Several Culmore Point residents fear confusion over statutory responsibility for flooding and sea defences in the area may swamp them as readily as the tidal surges and rising sea levels that have battered the tiny peninsula recently.
John Clarke, is one of a number of residents who live in a row of cottages lying in the shadow of the 16th century Culmore Fort, which once guarded the approach to Derry.
Mr Clarke told the Sentinel that due to the dilapidated condition of a sloping flood defence wall, the waters of Lough Foyle are sometimes lapping as far as the garden gate of a cottage his family has occupied for a hundred years.
“There is a small road leading from the Fort to the cottages and we are responsible for that and that’s fair enough,” said Mr Clarke.
“But the sloping concrete wall has really deteriorated over the past number of years and noticeably so over the past six months. We’ve been in touch with all the statutory agencies but no-one seems willing to take responsibility for it,” he added.
“It comes up as far as my garden gate at times. When you look at what’s happening in England, it seems to me there’s no point in waiting until it’s too late and we’re left with the same situation,” he said.
DUP Alderman Maurice Devenney echoed the residents’ concerns.
“The winter weather and the flooding on the UK mainland show the risk to homes in coastal areas. These concerns should be taken seriously,” said Mr Devenney.
“I’ll be seeking round table talks with all the agencies to see if this can be sorted out,” he said.
The Sentinel asked a number of Government agencies with responsibility for emergency flooding response and flood defence if they were aware of the problem.
DRD Roads Service blamed recent flooding at Culmore Point on a tidal surge, which occurred at the beginning of January.
A DRD spokesperson said: “Events such as these are rare both in frequency and intensity. In preparation for the consequences of this particular event, the Multi-Agency Emergency Co-ordination Committee met with the purpose of identifying what areas and which key strategic assets could be at potential risk of flooding.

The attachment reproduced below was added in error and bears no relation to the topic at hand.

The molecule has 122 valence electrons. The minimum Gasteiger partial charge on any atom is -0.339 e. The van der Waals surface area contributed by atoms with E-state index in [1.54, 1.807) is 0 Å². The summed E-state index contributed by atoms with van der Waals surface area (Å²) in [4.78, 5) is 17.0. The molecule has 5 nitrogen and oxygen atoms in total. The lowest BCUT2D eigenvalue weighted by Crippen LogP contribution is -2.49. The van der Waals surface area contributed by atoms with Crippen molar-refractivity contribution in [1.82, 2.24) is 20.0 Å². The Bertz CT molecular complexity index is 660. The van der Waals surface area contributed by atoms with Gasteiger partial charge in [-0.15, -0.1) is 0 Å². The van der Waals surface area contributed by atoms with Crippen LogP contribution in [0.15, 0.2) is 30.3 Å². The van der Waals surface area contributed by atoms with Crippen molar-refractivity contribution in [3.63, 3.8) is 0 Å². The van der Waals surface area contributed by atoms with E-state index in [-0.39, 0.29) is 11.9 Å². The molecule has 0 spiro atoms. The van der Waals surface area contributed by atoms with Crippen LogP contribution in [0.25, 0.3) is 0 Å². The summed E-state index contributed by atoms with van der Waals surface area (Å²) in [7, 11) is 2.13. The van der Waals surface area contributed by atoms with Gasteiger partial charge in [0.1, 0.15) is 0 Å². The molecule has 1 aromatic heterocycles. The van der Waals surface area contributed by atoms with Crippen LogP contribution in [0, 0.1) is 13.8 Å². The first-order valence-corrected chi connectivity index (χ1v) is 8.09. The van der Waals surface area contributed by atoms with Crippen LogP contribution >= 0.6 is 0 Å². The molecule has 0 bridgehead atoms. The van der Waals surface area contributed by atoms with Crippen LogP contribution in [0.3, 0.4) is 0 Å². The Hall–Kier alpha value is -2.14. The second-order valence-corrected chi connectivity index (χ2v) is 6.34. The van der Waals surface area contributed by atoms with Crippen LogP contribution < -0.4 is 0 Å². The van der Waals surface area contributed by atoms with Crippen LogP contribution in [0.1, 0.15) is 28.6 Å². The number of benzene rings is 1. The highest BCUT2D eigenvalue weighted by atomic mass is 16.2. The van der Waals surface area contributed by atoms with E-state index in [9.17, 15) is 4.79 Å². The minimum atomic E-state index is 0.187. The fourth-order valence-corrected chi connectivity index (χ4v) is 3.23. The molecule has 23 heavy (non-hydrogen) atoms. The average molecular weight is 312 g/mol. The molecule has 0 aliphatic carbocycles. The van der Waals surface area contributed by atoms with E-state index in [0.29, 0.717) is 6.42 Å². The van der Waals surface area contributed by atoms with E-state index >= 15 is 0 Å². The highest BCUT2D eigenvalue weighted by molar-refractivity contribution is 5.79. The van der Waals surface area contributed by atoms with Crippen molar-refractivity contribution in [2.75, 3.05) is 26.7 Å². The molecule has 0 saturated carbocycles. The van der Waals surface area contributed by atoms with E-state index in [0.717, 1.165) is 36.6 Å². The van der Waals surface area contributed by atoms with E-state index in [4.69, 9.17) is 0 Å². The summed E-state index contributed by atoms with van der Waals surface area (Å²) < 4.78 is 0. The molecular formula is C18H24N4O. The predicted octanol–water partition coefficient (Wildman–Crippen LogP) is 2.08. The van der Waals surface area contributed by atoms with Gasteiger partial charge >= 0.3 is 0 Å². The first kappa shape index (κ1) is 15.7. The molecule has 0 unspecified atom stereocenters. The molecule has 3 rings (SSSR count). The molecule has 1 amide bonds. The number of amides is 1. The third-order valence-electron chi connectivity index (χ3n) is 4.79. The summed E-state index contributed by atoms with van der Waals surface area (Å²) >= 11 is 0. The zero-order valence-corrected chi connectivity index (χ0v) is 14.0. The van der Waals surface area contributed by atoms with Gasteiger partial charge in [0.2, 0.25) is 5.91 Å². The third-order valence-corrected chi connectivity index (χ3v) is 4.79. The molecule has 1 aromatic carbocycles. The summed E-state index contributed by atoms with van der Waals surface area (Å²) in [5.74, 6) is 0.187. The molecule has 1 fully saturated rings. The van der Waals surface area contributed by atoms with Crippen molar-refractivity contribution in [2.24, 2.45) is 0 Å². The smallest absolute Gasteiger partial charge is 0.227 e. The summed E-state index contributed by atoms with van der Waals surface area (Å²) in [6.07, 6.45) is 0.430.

“It also determined what remedial measures were most appropriate. As agreed and directed by the Emergency Co-ordination Committee, Roads Service deployed its resources and distributed sandbags to the Culmore area to assist residents in protecting their property.”
DRD said it’s responsible for removing surface water from the carriageway, and that: “Under normal circumstances this is generally not problematic. However, when the water level of the Foyle rises above the level of the Culmore Point Road, unfortunately flooding can occur.”
NI Water told the paper it’s been made aware of periodic surface flooding in the vicinity of properties at Culmore Point Road.
“This matter has been investigated, and we can confirm that all sewers owned and maintained by NI Water in the Culmore Point area are operating in a satisfactory manner, and are therefore not a contributory factor to surface flooding in the locality,” a spokesperson stated.
The Sentinel also contacted the Rivers Agency, which said it was unable to meet our deadline for a response on Tuesday (February 11), but promised to provide a statement once field officials had made an assessment. The Sentinel will carry the Rivers Agency response as soon as it is received.
But for Mr Clarke and his neighbours the anxiety continues for the moment.
He says be believes works at the former Culmore dump over recent decades have affected local flooding patterns and that this is placing more pressure on the crumbling wall.
“It’ll only take a bit of pressure to open up one of the holes in the concrete and wash it all away,” he told the paper.
“Another issue is that people walk down past our homes to walk along the shore. A lot of people use it, and several people have fallen,” said Mr Clarke.